A panel of top science administrators and stem cell scientists met on Friday with Davide Vannoni, the president of an Italian foundation providing highly controversial stem cell treatments, in a first effort to hash out the details of a government-sponsored clinical trial of the therapy. But some Italian stem cell scientists remain squarely opposed to the study—and they're hopeful that recent news about alleged flaws in a patent application filed by Vannoni will help their case.
The stem cell treatments by Vannoni's Stamina Foundation have been hotly debated for many months. In May, the Italian Parliament decided that the treatment, based on cultured mesenchymal stem cells, can continue on a small scale; legislators also ordered an 18-month clinical trial of the therapy and allocated €3 million to carry it out. But many stem cell scientists in Italy and abroad say it's too early for such a study because there is little to suggest that the therapy, whose details remain unpublished, might work. Massimo Dominici, president-elect of the International Society for Cellular Therapy, has described the trial as "a waste of money."
On 1 July, Italian Health Minister Beatrice Lorenzin appointed a scientific committee to coordinate the study, which includes the heads of the Superior Health Institute, the National Italian Transplant Centre, and the Italian Medicines Agency, along with Italian stem cell scientists. On the same day, Vannoni was supposed to provide the committee with protocols describing how his treatment works exactly. He failed to so, because he's still working on their standardization. "Seven years of innovation cannot be standardized overnight," Vannoni tells ScienceInsider. As a result, the start of the trial has been delayed by at least a month.
On Friday, Vannoni met with the committee for the first time to discuss the protocols. No details of the talks were released after the meeting. Maria Chiara Carrozza, Italy's minister of universities and research, tells ScienceInsider that Stamina "must present the protocols as soon as possible. Anything else would be neither scientific nor ethical."
The committee has already indicated that cells used in the study must be produced following Good Manufacturing Practice, an international quality standard that Stamina has so far not adhered to. Vannoni says that he has his own conditions. Among these: There can be no changes to his protocol; the cells need to be produced at one facility, under the supervision of a Stamina biologist; and the trial must include patients with three different diseases. (Vannoni has suggested amyotrophic lateral sclerosis, cerebral palsy in infants, and a degenerative disease with non-neurological origin.)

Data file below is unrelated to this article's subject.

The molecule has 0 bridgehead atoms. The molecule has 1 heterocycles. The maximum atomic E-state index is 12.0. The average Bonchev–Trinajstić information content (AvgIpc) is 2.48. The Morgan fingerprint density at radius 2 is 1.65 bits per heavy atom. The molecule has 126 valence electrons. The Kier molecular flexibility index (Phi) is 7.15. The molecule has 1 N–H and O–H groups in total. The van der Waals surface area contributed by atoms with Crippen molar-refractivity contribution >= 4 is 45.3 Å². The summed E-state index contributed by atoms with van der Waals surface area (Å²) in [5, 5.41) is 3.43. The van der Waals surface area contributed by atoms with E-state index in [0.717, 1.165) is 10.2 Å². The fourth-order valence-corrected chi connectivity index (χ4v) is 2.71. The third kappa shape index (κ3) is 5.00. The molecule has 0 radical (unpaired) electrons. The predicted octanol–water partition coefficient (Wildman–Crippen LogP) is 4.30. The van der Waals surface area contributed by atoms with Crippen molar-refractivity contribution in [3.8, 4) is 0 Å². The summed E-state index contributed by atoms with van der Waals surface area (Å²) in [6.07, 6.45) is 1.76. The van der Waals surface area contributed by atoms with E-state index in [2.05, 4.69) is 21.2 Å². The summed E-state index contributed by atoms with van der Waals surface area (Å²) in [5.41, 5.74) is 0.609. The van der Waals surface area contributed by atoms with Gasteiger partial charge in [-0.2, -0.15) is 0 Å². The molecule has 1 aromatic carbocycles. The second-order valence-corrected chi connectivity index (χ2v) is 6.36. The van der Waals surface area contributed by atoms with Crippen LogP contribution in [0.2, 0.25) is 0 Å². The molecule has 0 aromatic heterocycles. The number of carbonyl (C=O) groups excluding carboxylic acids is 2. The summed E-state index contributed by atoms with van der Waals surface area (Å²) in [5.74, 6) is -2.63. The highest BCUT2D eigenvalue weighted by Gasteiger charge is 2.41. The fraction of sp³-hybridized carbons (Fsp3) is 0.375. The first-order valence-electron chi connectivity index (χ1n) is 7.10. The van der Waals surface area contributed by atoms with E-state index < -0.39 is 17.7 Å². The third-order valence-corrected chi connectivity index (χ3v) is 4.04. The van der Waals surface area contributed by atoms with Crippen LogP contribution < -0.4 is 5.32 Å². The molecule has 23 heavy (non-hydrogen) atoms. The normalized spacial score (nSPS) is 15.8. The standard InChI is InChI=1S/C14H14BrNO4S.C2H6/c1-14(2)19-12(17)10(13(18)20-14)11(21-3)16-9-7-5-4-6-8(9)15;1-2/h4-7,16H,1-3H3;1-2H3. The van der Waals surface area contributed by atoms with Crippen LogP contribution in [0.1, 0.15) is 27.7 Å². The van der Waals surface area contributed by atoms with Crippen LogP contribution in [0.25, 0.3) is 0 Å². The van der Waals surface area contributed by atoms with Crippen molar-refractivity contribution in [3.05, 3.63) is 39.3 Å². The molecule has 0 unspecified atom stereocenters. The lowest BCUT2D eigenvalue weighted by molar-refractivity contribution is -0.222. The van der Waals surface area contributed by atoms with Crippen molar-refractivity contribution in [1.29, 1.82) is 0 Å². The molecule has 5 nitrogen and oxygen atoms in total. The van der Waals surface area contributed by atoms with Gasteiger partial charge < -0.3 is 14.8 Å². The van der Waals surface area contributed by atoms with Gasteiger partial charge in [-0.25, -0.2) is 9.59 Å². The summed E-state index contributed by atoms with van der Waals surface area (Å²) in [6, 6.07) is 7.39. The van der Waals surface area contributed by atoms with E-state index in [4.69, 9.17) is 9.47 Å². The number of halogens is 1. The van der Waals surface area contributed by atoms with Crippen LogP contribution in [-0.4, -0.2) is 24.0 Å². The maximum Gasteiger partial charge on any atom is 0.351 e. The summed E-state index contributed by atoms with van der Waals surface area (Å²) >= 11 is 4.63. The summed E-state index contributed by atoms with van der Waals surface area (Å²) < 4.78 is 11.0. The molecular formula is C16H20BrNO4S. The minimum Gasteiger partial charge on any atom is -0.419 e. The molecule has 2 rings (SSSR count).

If the committee doesn't accept his conditions, Vannoni says that he may move the research abroad. "We already have contacts abroad, even though we cannot reveal the potential location," says Gianfranco Merizzi, head of Medestea, a pharmaceutical and cosmetics company that signed a €2 million agreement to acquire the Stamina Foundation in 2012.
Confidence in the foundation seems to have suffered from a story published by Nature on 2 July, which reported that two figures in a patent application by Stamina were lifted from papers published in scientific journals in 2003 and 2006. What's more, the picture from the 2003 paper shows cells cultured using a different protocol than described by Vannoni in the patent application. In the wake of the piece, Italian media—which had so far mostly given the Stamina Foundation the benefit of the doubt—have begun to take a much more critical look at the evidence underpinning the treatment.
Health Minister Lorenzin hasn't discussed the story directly, but said in a radio interview on 8 July that "patients must not consider the Stamina method a cure, because it is not." That's a far more cautious approach than that of her predecessor, Renato Balduzzi, who infuriated stem cell scientists last spring by signing a decree that allowed Stamina's treatment to go forward.
Stem cell researcher Paolo Bianco of La Sapienza University in Rome says that Nature's revelations are another reason not to spend public money on the trial. "Our politicians should take their responsibility," he says.
But Vannoni says that he does not see the problem. "These figures are not part of a real publication, but only of a patent application," he tells ScienceInsider. Vannoni says that using the picture from the 2003 paper was okay because one of the authors, Elena Schegelskaya, worked for him to optimize the therapy protocols. "What is the fuss all about?" he asks. Italian media stories have reported that Schegelskaya did indeed work in Vannoni's lab between 2007 and 2009, but the picture dates from long before that time, when she worked at the Kharkov National Medical University in Ukraine.
Schegelskaya's name is also on a list of 13 people, including Vannoni, who have been under investigation since 2009 by a prosecutor in Turin for fraud, conspiracy, and allegedly administering drugs that could harm public health. The investigation is still continuing. It's unclear why Schegelskaya and Vannoni ended their collaboration in 2009.